It’s also looks like Adam LaRoche will be with the Nationals the entire season. There has been talk about putting Ryan Zimmerman at first base. But the source pointed out that LaRoche is not only having a productive season [.297, eight home runs and 35 RBIs entering Friday’s action], he is a good influence in the clubhouse.
LaRoche and the Nationals have a mutual option after this season, but there hasn’t been any talk about an extension, according to LaRoche.
By Bill Ladson
* Nationals left-hander Ross Detwiler has been having a hard time on the mound lately. In his last eight games, Detwiler has allowed 13 runs in 10 innings. His last appearance was in Thursday’s 3-1 loss to the Pirates. He entered the game in the eighth inning, allowing blooped double to Chris Stewart, which should have been caught, and an RBI single to Josh Harrison.
Nationals manager Matt Williams thought Detwiler had a better outing Thursday than he did in previous appearances.
“The double that hung up there a little while, it was placed perfectly. And then [there was] a ball hit off the end of the bat [for a single],” Williams said. “The results don’t say it. [Detwiler] worked quicker and he had good tempo tonight. But I think, overall, he pitched better tonight than he did in his last couple of outings.”
* Nationals first baseman Adam LaRoche went 0-for-2 in his first rehab game for Class A Potomac on Thursday. He is expected to play another rehab game for Double A Harrisburg on Friday. LaRoche is currently on the 15-day disabled list because of a right quad strain. He could be back with the Major League club on Sunday against the Pirates or Monday against the Marlins.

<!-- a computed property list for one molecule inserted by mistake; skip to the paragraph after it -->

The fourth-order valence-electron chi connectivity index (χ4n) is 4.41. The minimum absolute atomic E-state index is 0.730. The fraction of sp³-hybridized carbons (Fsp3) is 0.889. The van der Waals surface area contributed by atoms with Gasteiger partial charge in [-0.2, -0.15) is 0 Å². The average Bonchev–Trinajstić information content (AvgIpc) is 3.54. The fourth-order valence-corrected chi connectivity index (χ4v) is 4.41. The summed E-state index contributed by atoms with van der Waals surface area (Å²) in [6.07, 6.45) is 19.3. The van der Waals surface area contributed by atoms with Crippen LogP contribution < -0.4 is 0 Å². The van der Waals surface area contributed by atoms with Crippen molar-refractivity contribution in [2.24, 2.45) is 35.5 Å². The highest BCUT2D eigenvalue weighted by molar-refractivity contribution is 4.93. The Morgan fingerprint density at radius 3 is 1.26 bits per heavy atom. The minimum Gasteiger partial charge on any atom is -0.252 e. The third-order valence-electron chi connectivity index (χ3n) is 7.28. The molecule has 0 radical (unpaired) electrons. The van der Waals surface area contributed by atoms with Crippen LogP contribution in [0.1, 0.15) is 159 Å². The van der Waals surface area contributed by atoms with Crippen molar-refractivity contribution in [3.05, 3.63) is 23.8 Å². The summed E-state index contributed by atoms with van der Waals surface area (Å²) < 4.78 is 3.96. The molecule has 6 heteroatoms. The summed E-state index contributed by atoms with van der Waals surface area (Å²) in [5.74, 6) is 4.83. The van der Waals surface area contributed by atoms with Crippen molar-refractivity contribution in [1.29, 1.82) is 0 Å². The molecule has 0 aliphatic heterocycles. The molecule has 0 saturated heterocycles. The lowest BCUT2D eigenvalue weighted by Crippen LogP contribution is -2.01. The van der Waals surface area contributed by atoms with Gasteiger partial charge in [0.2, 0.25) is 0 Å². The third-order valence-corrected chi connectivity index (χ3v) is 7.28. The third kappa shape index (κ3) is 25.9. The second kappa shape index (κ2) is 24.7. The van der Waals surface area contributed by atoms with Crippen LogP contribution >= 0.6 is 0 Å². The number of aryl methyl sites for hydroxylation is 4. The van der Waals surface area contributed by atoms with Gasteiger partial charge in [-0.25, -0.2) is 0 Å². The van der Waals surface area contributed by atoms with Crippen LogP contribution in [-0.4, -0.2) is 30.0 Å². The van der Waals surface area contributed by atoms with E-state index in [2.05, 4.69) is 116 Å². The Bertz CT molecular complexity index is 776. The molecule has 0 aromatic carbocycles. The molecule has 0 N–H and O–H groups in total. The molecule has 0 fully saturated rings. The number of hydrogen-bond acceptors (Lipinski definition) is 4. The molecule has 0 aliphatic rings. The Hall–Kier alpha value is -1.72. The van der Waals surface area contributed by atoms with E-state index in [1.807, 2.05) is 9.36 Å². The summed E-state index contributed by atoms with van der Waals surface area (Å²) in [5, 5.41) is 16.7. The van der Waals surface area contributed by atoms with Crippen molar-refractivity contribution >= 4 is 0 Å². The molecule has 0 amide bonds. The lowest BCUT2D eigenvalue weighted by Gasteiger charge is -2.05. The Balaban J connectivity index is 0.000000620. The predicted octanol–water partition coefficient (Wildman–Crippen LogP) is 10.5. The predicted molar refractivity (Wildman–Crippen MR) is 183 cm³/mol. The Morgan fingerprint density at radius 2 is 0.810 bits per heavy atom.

* The Nationals have been having a tough time scoring runs, so one would think that manager Matt Williams would be aggressive on the bases on Thursday against the Pirates. In the seventh inning, after Nate McLouth reached base on a bunt single, Kevin Frandsen came to the plate. One would have thought that McLouth would have tried to steal second base. But McLouth stayed on first and Frandsen hit into a double play.
“[McLouth] has the green light,” Williams said. “Franny got to 1-1. If we get to a [ceratin] count, I could certainly put it on. [McLouth] has the green light [to steal] if he feels it. But we got a double play out of it.”
* Pirates outfielder Andrew McCutchen is 46-for-116 [.397] with 13 home runs and 28 RBIs during his career against the Nationals . On Thursday, he drove in two of the three runs in a 3-1 victory over the Nationals.
In the third inning, McCutchen came to the plate and was hit by a pitch, scoring right-hander Edinson Volquez to make it a 1-0 game. Two innings later, Pirates retook the lead as McCutchen singled to center field, scoring Harrison.